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In the dozen years we have co-edited the journal ARIEL: A Review of International English Literature, we have read many external reports supplied by colleagues in our discipline. We have also written peer reviews for other journals ourselves. Throughout those experiences, we have been struck by a peculiar challenge presented by the reader report: the challenge of audience.

Peer reviews are commissioned and read by editors, but they are also sent to the author of the piece being reviewed. Because journal editors are the ones who request reader reports, it’s natural to assume they are the primary audience for your review. However, we would like to propose that you think of the author as your primary audience and write your report accordingly.

Why do we recommend this approach? It allows journals to act more like mentors than gatekeepers. If a reviewer imagines they are writing for the journal editor, they compose according to what they imagine the journal editor needs: a judgment about the quality of the article, including an answer to the big question of whether they should publish it or not. If the journal editor is your audience, it might be a virtue if your report is brief (journal editors are busy) or written in conceptual shorthand (you are, after all, writing to an expert in the field). Nor is it a problem if you choose to write caustically (you can all share the joke of what this author thought was publishable).

At the same time, however, these qualities make a report not very useful or possibly even hurtful to the author of the submission. If, in contrast, the reviewer thinks they are writing primarily for the author, they will likely spend more time explaining what they see as the article’s strengths and weaknesses, shaping their explanations to what they think the author can absorb. It’s also much harder—although, of course, not impossible—to be dismissive.

Including the positive, shaping your suggestions to meet the writer where they are, adopting an encouraging tone—this all probably sounds familiar. A second reason we advocate that a reviewer write primarily to the author is because it enables the reviewer to take advantage of something they know a lot about: how to comment on students’ work. Everything you already know as a teacher about how to write helpful comments to students about their papers is relevant to the work you perform as a reviewer of journal articles. If you are recommending the journal reject an article—comparable to assigning a bad grade—it’s important to be encouraging, to identify strengths of the work as well as limitations, to give advice about how to improve the work and to think of an article as a work in progress. As with student papers, it’s also important to avoid overwhelming the author with recommendations.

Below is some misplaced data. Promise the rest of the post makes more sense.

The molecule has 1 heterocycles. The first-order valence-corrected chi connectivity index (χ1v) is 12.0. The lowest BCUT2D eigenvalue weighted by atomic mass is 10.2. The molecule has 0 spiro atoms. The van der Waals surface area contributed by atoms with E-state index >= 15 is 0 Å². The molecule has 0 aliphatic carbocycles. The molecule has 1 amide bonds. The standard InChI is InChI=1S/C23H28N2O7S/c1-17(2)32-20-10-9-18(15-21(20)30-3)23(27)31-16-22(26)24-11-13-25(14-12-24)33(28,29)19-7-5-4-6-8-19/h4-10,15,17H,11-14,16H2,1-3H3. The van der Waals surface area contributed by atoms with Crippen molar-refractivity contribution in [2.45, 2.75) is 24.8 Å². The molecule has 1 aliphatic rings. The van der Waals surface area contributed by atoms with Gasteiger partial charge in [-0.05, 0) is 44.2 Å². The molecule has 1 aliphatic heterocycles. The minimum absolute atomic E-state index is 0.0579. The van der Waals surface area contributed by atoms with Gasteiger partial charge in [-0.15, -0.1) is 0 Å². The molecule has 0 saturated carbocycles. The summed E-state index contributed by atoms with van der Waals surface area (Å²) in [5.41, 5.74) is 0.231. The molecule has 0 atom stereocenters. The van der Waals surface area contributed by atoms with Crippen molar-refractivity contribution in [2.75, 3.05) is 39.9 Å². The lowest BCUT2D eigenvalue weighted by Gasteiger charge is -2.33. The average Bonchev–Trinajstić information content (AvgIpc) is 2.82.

Yet there’s one habit of mind we can slip into when giving feedback that isn’t always helpful to the author of the article you’re reviewing, who is after all a colleague and not a student: the sense that you know more than the author. You might be an expert in the field and well published yourself, but that knowledge of the discipline and how to write about it can turn into a liability if it encourages a patronizing tone. It can also be a problem if it makes you reject an article that productively and insightfully challenges your field’s paradigms or values.

For example, the article might focus on material that hasn’t been conventionally analyzed, or it might analyze familiar material in new ways. Rejecting this kind of article is one way that reviewers unwittingly disadvantage younger voices and minoritized authors who want to question the way things have always been done. Not every article that challenges a discipline is doing it well, but some of them are—and those kinds of challenging articles can have a huge impact by taking the field in new and productive directions. In other words, we think it’s important for reviewers to approach articles with the attitude that authors can teach them something, rather than the other way around.

General Suggestions

We recommend that you offer the author suggestions for improvement, whether you think that person can revise and resubmit or that the article has too far to go to be publishable at this time. Unless an article is nearly ready for publication, aim for a length of one to two single-spaced pages. A shorter report won’t offer the detail that an author is likely to find valuable in revising either for the present journal or another one. For the editor, a short report will also be unhelpful in reaching and conveying the decision about why an article was rejected or how the author needs to revise to get the article published.

That said, too long a report might indicate that a reviewer has lost sight of the big picture. In addition, the common advice to limit your suggestions to two or three larger conceptual or structural issues when providing feedback to students applies here, too: the author of an article likely can’t address more than that without writing an entirely new article. However, do point out things like factual errors and other smaller, nongrammatical problems you see.

You might be wondering whether our advice to offer the authors suggestions for improvement might be confusing for authors (and editors) whose articles you are recommending the editors reject. We assure you that rarely happens. We recommend including your final recommendation in your report, but even if you don’t, both author and editor can infer from the kind of recommendations you’re providing how far it is from being publishable at this time. A suggestion to integrate the work of one relevant scholar is very different from a suggestion that an author choose a scholarly conversation to engage with. If you’re still worried, many journals offer separate locations for indicating your final decision and writing comments that are for the editor’s eyes only.